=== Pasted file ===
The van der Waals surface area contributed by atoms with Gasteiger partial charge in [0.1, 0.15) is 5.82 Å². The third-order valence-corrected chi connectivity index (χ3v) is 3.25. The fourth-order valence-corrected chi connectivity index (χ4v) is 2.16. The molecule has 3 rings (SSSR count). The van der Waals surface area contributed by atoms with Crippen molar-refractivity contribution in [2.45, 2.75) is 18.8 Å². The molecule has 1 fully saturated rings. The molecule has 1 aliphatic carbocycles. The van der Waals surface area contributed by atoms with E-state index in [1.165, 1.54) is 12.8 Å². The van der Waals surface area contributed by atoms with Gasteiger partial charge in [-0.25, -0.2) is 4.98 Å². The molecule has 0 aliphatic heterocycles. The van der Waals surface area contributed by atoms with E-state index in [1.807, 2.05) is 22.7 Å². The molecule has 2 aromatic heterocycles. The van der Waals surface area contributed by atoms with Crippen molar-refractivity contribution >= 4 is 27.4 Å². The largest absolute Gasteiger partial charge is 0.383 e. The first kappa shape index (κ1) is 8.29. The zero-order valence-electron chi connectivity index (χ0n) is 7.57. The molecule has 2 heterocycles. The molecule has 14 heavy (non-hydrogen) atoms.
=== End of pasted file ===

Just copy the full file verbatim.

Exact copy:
The van der Waals surface area contributed by atoms with Gasteiger partial charge in [0.1, 0.15) is 5.82 Å². The third-order valence-corrected chi connectivity index (χ3v) is 3.25. The fourth-order valence-corrected chi connectivity index (χ4v) is 2.16. The molecule has 3 rings (SSSR count). The van der Waals surface area contributed by atoms with Crippen molar-refractivity contribution in [2.45, 2.75) is 18.8 Å². The molecule has 1 fully saturated rings. The molecule has 1 aliphatic carbocycles. The van der Waals surface area contributed by atoms with E-state index in [1.165, 1.54) is 12.8 Å². The van der Waals surface area contributed by atoms with Gasteiger partial charge in [-0.25, -0.2) is 4.98 Å². The molecule has 0 aliphatic heterocycles. The van der Waals surface area contributed by atoms with E-state index in [1.807, 2.05) is 22.7 Å². The molecule has 2 aromatic heterocycles. The van der Waals surface area contributed by atoms with Crippen molar-refractivity contribution >= 4 is 27.4 Å². The largest absolute Gasteiger partial charge is 0.383 e. The first kappa shape index (κ1) is 8.29. The zero-order valence-electron chi connectivity index (χ0n) is 7.57. The molecule has 2 heterocycles. The molecule has 14 heavy (non-hydrogen) atoms.